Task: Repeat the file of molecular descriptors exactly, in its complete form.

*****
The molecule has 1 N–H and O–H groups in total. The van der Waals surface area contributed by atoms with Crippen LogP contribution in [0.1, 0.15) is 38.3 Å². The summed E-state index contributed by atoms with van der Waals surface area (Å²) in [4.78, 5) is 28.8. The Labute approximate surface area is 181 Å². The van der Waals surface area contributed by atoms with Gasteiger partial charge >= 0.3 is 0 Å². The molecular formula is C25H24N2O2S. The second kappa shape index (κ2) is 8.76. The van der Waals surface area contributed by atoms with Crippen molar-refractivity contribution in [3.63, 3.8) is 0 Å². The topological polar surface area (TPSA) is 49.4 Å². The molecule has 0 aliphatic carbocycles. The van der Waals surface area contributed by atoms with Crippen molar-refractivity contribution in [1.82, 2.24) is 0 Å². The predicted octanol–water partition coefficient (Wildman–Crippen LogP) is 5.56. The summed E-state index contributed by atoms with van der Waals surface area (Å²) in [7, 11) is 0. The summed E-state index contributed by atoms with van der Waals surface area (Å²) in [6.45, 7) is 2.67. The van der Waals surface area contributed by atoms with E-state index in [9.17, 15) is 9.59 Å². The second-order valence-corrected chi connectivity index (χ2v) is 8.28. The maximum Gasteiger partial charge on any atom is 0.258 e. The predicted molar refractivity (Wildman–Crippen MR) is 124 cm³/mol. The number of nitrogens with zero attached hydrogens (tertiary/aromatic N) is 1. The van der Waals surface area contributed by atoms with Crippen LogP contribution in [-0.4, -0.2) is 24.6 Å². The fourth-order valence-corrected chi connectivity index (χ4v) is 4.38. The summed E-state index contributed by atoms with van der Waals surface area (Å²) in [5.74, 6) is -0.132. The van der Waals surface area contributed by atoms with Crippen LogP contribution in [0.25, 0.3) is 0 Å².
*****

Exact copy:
The molecule has 1 N–H and O–H groups in total. The van der Waals surface area contributed by atoms with Crippen LogP contribution in [0.1, 0.15) is 38.3 Å². The summed E-state index contributed by atoms with van der Waals surface area (Å²) in [4.78, 5) is 28.8. The Labute approximate surface area is 181 Å². The van der Waals surface area contributed by atoms with Gasteiger partial charge >= 0.3 is 0 Å². The molecular formula is C25H24N2O2S. The second kappa shape index (κ2) is 8.76. The van der Waals surface area contributed by atoms with Crippen molar-refractivity contribution in [3.63, 3.8) is 0 Å². The topological polar surface area (TPSA) is 49.4 Å². The molecule has 0 aliphatic carbocycles. The van der Waals surface area contributed by atoms with Crippen molar-refractivity contribution in [1.82, 2.24) is 0 Å². The predicted octanol–water partition coefficient (Wildman–Crippen LogP) is 5.56. The summed E-state index contributed by atoms with van der Waals surface area (Å²) in [7, 11) is 0. The summed E-state index contributed by atoms with van der Waals surface area (Å²) in [6.45, 7) is 2.67. The van der Waals surface area contributed by atoms with E-state index in [9.17, 15) is 9.59 Å². The second-order valence-corrected chi connectivity index (χ2v) is 8.28. The maximum Gasteiger partial charge on any atom is 0.258 e. The predicted molar refractivity (Wildman–Crippen MR) is 124 cm³/mol. The number of nitrogens with zero attached hydrogens (tertiary/aromatic N) is 1. The van der Waals surface area contributed by atoms with Crippen LogP contribution in [-0.4, -0.2) is 24.6 Å². The fourth-order valence-corrected chi connectivity index (χ4v) is 4.38. The summed E-state index contributed by atoms with van der Waals surface area (Å²) in [5.74, 6) is -0.132. The van der Waals surface area contributed by atoms with Crippen LogP contribution in [0.25, 0.3) is 0 Å².